Second, Putin has had to scale back dramatically his ambitions for a Novaya Rossiya (New Russia) extending from the Donbass in east Ukraine, through the major Black Sea ports, to the Romanian border as part of Russia or under Russia’s tutelage. In its even more ambitious variants, Russia’s territorial control would extend to Belarus and large swaths of Kazakhstan, while destabilizing large Russian populations in the Baltic States, most notably Latvia. Putin’s New Russia, as popularized by Putin’s favored Eurasian fascist, Alexander Dugin, has been humbled to a tenuous destabilization of the Donbass. From a grand new empire to a declining rust belt that can only survive on subsidies – what a humiliation!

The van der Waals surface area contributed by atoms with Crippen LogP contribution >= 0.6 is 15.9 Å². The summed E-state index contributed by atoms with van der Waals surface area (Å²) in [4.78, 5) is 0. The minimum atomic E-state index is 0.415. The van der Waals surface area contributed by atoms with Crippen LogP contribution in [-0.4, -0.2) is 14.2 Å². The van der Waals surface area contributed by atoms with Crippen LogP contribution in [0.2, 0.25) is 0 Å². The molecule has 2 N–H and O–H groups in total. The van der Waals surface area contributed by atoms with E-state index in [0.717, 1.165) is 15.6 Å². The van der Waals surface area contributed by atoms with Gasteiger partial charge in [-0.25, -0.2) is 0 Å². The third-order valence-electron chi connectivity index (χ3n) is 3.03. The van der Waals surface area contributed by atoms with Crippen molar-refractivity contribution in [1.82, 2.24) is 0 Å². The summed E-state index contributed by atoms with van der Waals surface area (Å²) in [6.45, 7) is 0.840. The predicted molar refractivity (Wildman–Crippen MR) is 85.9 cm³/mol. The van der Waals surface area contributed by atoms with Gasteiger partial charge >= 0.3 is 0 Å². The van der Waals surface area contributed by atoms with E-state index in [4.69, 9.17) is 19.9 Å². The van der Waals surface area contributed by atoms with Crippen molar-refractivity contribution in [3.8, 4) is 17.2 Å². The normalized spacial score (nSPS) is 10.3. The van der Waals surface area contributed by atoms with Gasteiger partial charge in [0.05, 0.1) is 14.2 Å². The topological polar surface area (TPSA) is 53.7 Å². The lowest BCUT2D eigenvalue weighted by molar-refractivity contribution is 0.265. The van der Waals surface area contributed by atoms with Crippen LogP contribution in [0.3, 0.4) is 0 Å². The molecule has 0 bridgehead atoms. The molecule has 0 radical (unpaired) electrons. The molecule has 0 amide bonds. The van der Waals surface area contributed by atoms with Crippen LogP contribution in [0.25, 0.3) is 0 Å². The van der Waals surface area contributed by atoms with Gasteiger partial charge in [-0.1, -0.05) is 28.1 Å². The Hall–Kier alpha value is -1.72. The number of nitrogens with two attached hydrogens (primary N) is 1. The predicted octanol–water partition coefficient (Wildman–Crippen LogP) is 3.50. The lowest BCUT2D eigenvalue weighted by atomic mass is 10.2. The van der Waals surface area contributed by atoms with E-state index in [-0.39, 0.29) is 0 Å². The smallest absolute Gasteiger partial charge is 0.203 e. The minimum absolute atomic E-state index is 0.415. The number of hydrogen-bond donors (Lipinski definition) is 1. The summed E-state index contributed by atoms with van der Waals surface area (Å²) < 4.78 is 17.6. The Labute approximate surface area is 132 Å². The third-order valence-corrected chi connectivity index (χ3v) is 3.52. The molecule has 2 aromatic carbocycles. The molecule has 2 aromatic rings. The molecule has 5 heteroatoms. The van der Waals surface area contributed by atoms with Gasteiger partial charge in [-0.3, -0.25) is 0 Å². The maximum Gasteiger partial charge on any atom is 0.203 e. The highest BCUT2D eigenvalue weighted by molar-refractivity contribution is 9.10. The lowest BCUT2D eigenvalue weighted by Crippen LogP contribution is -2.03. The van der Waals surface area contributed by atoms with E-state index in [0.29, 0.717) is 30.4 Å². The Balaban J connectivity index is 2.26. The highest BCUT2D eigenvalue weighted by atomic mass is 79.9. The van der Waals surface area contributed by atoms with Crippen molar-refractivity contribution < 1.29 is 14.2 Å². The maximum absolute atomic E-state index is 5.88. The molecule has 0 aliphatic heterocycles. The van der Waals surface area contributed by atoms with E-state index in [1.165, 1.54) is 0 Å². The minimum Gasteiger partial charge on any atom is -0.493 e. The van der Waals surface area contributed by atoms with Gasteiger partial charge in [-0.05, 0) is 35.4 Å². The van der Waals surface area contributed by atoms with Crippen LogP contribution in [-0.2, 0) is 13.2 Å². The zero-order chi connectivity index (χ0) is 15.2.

As explained by a Russian analyst on Forum-MSK (See Paul Goble, Window on Eurasia) Putin’s and Ukraine’s fates are intertwined. Russia cannot stand by and watch Ukraine restore order. “Ukraine could become a most powerful weapon against Russia” and rebels inside Russia (like those in Maiden) would be intent on “destroying Russian power.” Putin could suffer the same fate as Milosevic in Serbia.
Paul Gregory serves on the International Academic Advisory Board of the Kiev School of Economics. His views do not represent those of the school. His latest book is Women of the Gulag: Portraits of Five Remarkable Lives.